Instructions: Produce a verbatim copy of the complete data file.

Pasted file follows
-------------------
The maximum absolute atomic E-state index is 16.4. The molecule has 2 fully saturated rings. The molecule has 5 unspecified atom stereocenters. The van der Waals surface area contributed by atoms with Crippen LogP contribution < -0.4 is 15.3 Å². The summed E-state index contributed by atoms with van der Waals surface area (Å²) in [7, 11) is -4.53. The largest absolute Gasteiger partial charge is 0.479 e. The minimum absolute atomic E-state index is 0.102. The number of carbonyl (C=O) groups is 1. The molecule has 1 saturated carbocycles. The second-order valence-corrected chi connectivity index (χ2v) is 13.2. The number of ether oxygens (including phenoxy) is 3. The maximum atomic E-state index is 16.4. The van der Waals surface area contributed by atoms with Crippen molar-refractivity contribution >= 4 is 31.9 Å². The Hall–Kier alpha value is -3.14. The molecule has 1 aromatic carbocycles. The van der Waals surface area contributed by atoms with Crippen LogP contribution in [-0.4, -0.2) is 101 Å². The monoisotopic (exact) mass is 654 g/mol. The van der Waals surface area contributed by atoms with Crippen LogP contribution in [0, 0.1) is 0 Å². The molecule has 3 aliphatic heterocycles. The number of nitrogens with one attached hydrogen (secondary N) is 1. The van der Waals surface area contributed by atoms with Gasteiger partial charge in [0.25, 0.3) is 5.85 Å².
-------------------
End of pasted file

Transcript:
The maximum absolute atomic E-state index is 16.4. The molecule has 2 fully saturated rings. The molecule has 5 unspecified atom stereocenters. The van der Waals surface area contributed by atoms with Crippen LogP contribution < -0.4 is 15.3 Å². The summed E-state index contributed by atoms with van der Waals surface area (Å²) in [7, 11) is -4.53. The largest absolute Gasteiger partial charge is 0.479 e. The minimum absolute atomic E-state index is 0.102. The number of carbonyl (C=O) groups is 1. The molecule has 1 saturated carbocycles. The second-order valence-corrected chi connectivity index (χ2v) is 13.2. The number of ether oxygens (including phenoxy) is 3. The maximum atomic E-state index is 16.4. The van der Waals surface area contributed by atoms with Crippen molar-refractivity contribution >= 4 is 31.9 Å². The Hall–Kier alpha value is -3.14. The molecule has 1 aromatic carbocycles. The van der Waals surface area contributed by atoms with Crippen LogP contribution in [-0.4, -0.2) is 101 Å². The monoisotopic (exact) mass is 654 g/mol. The van der Waals surface area contributed by atoms with Crippen LogP contribution in [0, 0.1) is 0 Å². The molecule has 3 aliphatic heterocycles. The number of nitrogens with one attached hydrogen (secondary N) is 1. The van der Waals surface area contributed by atoms with Gasteiger partial charge in [0.25, 0.3) is 5.85 Å².